Reports have highlighted the need to prevent conflicts of interest within companies that are awarded federal contracts. For example, McKinsey & Company, a management consulting corporation often hired by the federal government, was paid more than $140 million dollars since 2008 by the Federal Drug Administration (FDA) to help support their oversight work of pharmaceutical companies – including determining the safety and efficacy of prescription pain medications. At the same time, McKinsey had not disclosed to the FDA that they were also consulting for several opioid manufacturers on how these companies could effectively market their products. This has called into question whether consultants from McKinsey were providing biased advice to the FDA, and whether that advice was influenced by their relationship with the drug makers whose business practices are a root cause of the opioid epidemic. The senators’ legislation will give federal agencies a process to evaluate similar potential conflicts of interest to ensure that federal consultants and other contractors are using taxpayer dollars to work in Americans’ best interests.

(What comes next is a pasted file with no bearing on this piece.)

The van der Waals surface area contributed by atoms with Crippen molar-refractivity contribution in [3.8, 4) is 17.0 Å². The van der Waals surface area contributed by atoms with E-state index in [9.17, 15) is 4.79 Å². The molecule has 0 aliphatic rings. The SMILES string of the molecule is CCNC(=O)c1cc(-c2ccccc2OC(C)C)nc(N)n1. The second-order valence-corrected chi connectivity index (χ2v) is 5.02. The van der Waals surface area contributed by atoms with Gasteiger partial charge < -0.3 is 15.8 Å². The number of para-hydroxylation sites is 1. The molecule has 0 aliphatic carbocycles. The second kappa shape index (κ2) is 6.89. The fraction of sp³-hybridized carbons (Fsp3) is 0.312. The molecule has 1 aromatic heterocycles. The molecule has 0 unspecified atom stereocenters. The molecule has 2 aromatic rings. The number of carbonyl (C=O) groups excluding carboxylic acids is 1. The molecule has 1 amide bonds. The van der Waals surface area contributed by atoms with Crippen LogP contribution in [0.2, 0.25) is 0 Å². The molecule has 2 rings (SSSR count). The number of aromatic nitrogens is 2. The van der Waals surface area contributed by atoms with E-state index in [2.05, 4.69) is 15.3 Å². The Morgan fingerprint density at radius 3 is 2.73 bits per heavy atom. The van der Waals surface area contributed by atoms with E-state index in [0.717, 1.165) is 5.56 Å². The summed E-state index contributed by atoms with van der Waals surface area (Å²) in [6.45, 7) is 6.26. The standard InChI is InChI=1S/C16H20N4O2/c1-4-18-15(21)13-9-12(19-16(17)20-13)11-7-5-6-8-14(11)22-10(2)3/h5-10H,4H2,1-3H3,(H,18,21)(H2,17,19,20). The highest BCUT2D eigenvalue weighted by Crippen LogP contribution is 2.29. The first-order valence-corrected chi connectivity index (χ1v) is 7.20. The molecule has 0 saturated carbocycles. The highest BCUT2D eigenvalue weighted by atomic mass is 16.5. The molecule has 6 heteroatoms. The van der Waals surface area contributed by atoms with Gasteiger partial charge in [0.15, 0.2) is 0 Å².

The Preventing Organizational Conflicts of Interest in Federal Acquisition Act would require agencies to identify potential conflicts for specific contracts early in the process. Federal contractors would be required to disclose other business relationships with entities that conflict with the specific work that an agency has hired them to do. Private companies under contract with the U.S. government would also have to disclose new potential business that opposes ongoing services they are providing to the American people. The bill would ensure federal contractors are aware of disclosure requirements and how working with agencies could impact other parts of their business. Finally, the legislation requires federal agencies to assess and update their procedures for determining whether contractors could have a conflict of interest.